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Getting it right: directors’ assessment of information

Kerri O’Donnell (Tasmanian School of Business & Economics, University of Tasmania, Hobart, Australia)
Barry Hicks (Accounting and Corporate Governance, University of Tasmania, Hobart, Australia)
John Streeter (Tasmanian School of Business and Economics, University of Tasmania, Hobart, Australia)
Paul Shantapriyan (Tasmanian School of Business and Economics, University of Tasmania, Hobart, Australia)

Managerial Auditing Journal

ISSN: 0268-6902

Article publication date: 2 February 2015

Abstract

Purpose

The purpose of this paper is to explore the increasing expectation against two concepts, information and process scepticism. In light of the Centro case judgement, directors’ decisions are held to increasing standards of due care and diligence.

Design/methodology/approach

This is a conceptual paper, drawing upon archival material, including statute law, case law, regulatory guidance material and media releases in Australasia. The authors review the statutory duty of care, skill and diligence expected of non-executive directors.

Findings

Whether a director has exercised an appropriate level of reasonable care and skill and/or due diligence has been a matter for the courts to decide. Such retrospective analysis leaves directors vulnerable to the uncertainty of whether their individual interpretation of diligence matches up to that of the presiding judge. The authors provide directors with a framework to apply scepticism to information and processes provided by those on whom the directors may rely.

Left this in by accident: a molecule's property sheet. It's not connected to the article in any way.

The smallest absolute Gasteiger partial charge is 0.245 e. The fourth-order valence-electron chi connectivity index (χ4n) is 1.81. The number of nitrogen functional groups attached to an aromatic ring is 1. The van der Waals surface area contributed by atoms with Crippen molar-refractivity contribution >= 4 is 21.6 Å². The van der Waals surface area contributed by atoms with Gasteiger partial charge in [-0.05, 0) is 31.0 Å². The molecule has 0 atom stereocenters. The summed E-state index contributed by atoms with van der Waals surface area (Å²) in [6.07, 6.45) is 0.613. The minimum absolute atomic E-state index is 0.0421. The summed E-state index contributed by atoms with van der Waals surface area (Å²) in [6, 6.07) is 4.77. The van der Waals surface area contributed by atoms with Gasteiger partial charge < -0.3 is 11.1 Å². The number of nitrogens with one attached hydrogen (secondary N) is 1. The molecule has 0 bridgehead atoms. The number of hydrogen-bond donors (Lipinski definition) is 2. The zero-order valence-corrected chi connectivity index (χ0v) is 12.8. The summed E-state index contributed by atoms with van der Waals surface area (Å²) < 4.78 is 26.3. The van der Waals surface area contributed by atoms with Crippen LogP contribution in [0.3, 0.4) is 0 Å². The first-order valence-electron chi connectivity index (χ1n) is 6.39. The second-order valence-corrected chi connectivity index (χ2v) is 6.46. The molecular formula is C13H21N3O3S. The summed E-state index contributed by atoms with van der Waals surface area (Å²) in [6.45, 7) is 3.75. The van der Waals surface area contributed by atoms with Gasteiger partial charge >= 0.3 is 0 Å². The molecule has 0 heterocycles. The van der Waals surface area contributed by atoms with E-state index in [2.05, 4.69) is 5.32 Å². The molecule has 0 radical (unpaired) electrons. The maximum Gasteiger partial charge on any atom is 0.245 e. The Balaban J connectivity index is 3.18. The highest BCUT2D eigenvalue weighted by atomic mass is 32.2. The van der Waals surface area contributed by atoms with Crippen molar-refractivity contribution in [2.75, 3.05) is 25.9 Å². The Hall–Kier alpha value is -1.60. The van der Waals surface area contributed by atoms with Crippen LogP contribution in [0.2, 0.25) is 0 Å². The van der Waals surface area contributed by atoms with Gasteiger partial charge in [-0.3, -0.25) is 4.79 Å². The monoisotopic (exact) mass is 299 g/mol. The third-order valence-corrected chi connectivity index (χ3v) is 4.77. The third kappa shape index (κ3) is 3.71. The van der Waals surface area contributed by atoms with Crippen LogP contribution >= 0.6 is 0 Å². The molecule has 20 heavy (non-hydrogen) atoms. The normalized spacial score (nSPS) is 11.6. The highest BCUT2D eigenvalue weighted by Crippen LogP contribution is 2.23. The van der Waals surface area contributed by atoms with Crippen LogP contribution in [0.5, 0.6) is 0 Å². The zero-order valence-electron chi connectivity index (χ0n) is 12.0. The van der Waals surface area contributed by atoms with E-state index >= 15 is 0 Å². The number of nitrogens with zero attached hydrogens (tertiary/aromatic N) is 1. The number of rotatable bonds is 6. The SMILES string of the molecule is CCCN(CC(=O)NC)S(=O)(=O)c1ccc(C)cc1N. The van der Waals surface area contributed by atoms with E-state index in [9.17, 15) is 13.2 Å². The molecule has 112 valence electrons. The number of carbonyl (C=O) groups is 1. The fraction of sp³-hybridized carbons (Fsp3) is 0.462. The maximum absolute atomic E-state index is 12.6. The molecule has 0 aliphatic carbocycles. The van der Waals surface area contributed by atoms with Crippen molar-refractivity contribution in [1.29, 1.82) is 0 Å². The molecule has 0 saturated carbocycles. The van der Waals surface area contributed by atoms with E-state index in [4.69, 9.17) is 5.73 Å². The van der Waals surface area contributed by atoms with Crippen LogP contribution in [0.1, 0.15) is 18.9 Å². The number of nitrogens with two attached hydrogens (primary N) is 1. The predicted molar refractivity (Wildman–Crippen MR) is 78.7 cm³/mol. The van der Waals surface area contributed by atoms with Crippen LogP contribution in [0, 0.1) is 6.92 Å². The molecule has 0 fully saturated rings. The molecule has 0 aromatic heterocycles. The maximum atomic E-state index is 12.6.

Research limitations/implications

Two concepts are identified: reasonable reliance on others and the business judgement rule. The authors present arguments that challenge us to understand reasonable reliance, judgement and actions of directors in light of processing and information scepticism.

Practical implications

Directors do have a different role to that of auditors; incorporating scepticism can enable directors to fulfil their responsibility towards shareholders. By applying information and process scepticism, directors of companies can reduce the likelihood and magnitude of litigation costs and out-of-court settlements.

Originality/value

This paper provides a framework to apply scepticism to information and processes provided by people on whom the directors may rely.

Keywords

Acknowledgements

The authors would like to thank the anonymous reviewers and the discussants for their comments and views at the CSEAR Conference 2012 at the University of Wollongong.

Citation

O’Donnell, K., Hicks, B., Streeter, J. and Shantapriyan, P. (2015), "Getting it right: directors’ assessment of information", Managerial Auditing Journal, Vol. 30 No. 2, pp. 117-131. https://doi.org/10.1108/MAJ-08-2014-1077

Publisher

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Emerald Group Publishing Limited

Copyright © 2015, Emerald Group Publishing Limited